How is the exposure value for over-the-counter (OTC) derivatives and securities financing transactions measured?

Banking book and trading book OTC derivatives subject to counterparty credit risk will be valued as the exposure at default according to the standardised approach for counterparty credit risk. The exposure values of securities financing transactions must be calculated using the comprehensive approach and supervisory haircuts as set out in the credit risk framework.

How do credit risk mitigation techniques adjust the exposure value?

The same eligible risk mitigation techniques as defined under the standardised approach for credit risk can be used to reduce exposure values. In particular, these are guarantees, credit derivatives, financial collateral and on-balance sheet netting. For hedged exposures with a maturity mismatch, the provision again closely follows the risk-based framework. They are treated conservatively and are recognised only when the original maturity is greater than one year and the residual maturity is greater than three months.

How is the exposure value for trading book positions measured?

The trading book exposure values are measured consistent with the market risk framework with an exception for the measures of exposure values of options. For options, the exposure values must be based on the changes in option prices that would result from a default of the respective underlying instrument. For example, the exposure value for a simple long call option would be its market value, and for a short put option would be equal to its strike price minus its market value.

How are long and short positions in the trading book offset?

Long and short positions in the trading book may be offset subject to certain conditions. A bank is allowed to offset long and short positions in the same issue, where the same issue is defined as the identical issue, coupon, currency and maturity. Positions in different issues from the same counterparty may be offset only when the short position is junior to the long position, or when the positions are of the same seniority. Netting across the banking book and trading book is not permitted.

Treatment for specific exposure types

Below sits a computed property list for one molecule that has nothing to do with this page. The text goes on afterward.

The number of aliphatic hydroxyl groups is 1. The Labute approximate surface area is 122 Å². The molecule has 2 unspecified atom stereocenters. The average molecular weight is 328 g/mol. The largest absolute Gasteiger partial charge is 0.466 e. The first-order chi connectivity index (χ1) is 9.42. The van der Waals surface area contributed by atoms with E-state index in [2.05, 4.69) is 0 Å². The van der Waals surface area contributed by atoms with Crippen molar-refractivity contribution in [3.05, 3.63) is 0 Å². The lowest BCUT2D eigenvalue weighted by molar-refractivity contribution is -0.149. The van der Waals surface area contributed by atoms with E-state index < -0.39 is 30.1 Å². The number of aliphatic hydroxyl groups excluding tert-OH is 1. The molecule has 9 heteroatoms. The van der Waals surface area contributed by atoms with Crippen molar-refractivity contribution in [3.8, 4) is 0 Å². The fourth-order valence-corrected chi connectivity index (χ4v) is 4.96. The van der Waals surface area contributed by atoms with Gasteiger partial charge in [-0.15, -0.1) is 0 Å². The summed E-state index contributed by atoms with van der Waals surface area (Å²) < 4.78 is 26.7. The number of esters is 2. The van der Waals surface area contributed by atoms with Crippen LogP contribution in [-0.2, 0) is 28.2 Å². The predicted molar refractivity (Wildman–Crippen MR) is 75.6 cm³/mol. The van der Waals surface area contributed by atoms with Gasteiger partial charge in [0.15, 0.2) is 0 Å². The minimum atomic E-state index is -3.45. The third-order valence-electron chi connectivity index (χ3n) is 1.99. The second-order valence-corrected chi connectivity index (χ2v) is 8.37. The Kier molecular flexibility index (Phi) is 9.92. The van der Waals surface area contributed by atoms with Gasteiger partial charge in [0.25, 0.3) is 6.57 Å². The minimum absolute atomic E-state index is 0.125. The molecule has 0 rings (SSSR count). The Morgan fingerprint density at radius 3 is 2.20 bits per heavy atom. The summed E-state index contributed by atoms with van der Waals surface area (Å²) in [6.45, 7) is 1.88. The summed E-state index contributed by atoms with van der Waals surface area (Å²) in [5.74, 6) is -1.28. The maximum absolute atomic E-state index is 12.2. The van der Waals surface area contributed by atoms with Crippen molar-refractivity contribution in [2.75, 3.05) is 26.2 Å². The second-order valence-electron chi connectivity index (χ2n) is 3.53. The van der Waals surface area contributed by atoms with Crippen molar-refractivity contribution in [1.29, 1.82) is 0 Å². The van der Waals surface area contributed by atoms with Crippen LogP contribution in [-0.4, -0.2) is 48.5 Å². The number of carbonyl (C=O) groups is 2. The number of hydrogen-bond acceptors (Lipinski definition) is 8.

The large exposures framework specifies treatment for specific exposure types. Exposures to sovereigns and their central banks are exempted, and the exposures to public sector entities may be exempted from the large exposures in the same way as for the credit risk capital requirements. To avoid disturbing the payment and settlement processes, intraday interbank exposures are exempted from the large exposures framework. For the investment in a structure including collective investment undertakings and securitisation vehicles, the large exposures framework requires a bank to apply a look-through approach when appropriate and also to assess possible additional risks related to: (i) the structure's specific features; and (ii) other third parties linked to the structure. This treatment is expected to contribute to strengthening the oversight and regulation of the shadow banking system as well. The large exposures framework sets out conditions under which a covered bond can be eligible to be assigned an exposure value of less than 100%. For exposures to central counterparties, clearing exposures to qualifying central counterparties are exempted, while the sum of both clearing and non-clearing exposures to non-qualifying central counterparties must be included in the measurement.

This Executive Summary and related tutorials are also available in FSI Connect, the online learning tool of the Bank for International Settlements.